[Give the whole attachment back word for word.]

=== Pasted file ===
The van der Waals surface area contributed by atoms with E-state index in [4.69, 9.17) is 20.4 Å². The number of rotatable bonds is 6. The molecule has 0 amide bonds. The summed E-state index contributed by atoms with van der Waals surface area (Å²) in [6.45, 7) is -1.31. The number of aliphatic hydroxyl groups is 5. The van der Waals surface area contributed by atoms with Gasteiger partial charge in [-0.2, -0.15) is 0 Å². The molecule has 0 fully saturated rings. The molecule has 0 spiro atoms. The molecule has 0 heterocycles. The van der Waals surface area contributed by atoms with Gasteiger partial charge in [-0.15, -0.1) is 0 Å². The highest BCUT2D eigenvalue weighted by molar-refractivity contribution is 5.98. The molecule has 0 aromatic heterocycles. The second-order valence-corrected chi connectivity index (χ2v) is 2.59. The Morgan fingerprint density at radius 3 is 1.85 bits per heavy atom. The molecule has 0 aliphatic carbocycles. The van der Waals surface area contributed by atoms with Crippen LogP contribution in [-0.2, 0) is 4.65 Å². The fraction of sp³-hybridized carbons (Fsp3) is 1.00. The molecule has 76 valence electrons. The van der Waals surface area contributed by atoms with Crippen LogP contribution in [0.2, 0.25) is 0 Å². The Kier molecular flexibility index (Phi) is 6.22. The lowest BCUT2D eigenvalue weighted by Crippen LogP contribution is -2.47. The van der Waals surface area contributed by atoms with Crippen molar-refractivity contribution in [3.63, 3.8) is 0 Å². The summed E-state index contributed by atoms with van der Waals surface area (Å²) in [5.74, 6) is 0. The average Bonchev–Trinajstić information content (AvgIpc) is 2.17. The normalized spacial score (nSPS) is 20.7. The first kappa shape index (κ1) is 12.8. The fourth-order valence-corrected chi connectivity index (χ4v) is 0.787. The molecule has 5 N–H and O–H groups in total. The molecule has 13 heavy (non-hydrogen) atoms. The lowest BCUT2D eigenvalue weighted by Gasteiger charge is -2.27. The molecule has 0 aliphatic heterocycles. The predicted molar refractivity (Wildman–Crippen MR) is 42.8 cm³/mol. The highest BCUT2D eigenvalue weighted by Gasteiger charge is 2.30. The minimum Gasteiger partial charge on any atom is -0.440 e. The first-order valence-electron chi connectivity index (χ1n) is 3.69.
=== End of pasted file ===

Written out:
The van der Waals surface area contributed by atoms with E-state index in [4.69, 9.17) is 20.4 Å². The number of rotatable bonds is 6. The molecule has 0 amide bonds. The summed E-state index contributed by atoms with van der Waals surface area (Å²) in [6.45, 7) is -1.31. The number of aliphatic hydroxyl groups is 5. The van der Waals surface area contributed by atoms with Gasteiger partial charge in [-0.2, -0.15) is 0 Å². The molecule has 0 fully saturated rings. The molecule has 0 spiro atoms. The molecule has 0 heterocycles. The van der Waals surface area contributed by atoms with Gasteiger partial charge in [-0.15, -0.1) is 0 Å². The highest BCUT2D eigenvalue weighted by molar-refractivity contribution is 5.98. The molecule has 0 aromatic heterocycles. The second-order valence-corrected chi connectivity index (χ2v) is 2.59. The Morgan fingerprint density at radius 3 is 1.85 bits per heavy atom. The molecule has 0 aliphatic carbocycles. The van der Waals surface area contributed by atoms with Crippen LogP contribution in [-0.2, 0) is 4.65 Å². The fraction of sp³-hybridized carbons (Fsp3) is 1.00. The molecule has 76 valence electrons. The van der Waals surface area contributed by atoms with Crippen LogP contribution in [0.2, 0.25) is 0 Å². The Kier molecular flexibility index (Phi) is 6.22. The lowest BCUT2D eigenvalue weighted by Crippen LogP contribution is -2.47. The van der Waals surface area contributed by atoms with Crippen molar-refractivity contribution in [3.63, 3.8) is 0 Å². The summed E-state index contributed by atoms with van der Waals surface area (Å²) in [5.74, 6) is 0. The average Bonchev–Trinajstić information content (AvgIpc) is 2.17. The normalized spacial score (nSPS) is 20.7. The first kappa shape index (κ1) is 12.8. The fourth-order valence-corrected chi connectivity index (χ4v) is 0.787. The molecule has 5 N–H and O–H groups in total. The molecule has 13 heavy (non-hydrogen) atoms. The lowest BCUT2D eigenvalue weighted by Gasteiger charge is -2.27. The molecule has 0 aliphatic heterocycles. The predicted molar refractivity (Wildman–Crippen MR) is 42.8 cm³/mol. The highest BCUT2D eigenvalue weighted by Gasteiger charge is 2.30. The minimum Gasteiger partial charge on any atom is -0.440 e. The first-order valence-electron chi connectivity index (χ1n) is 3.69.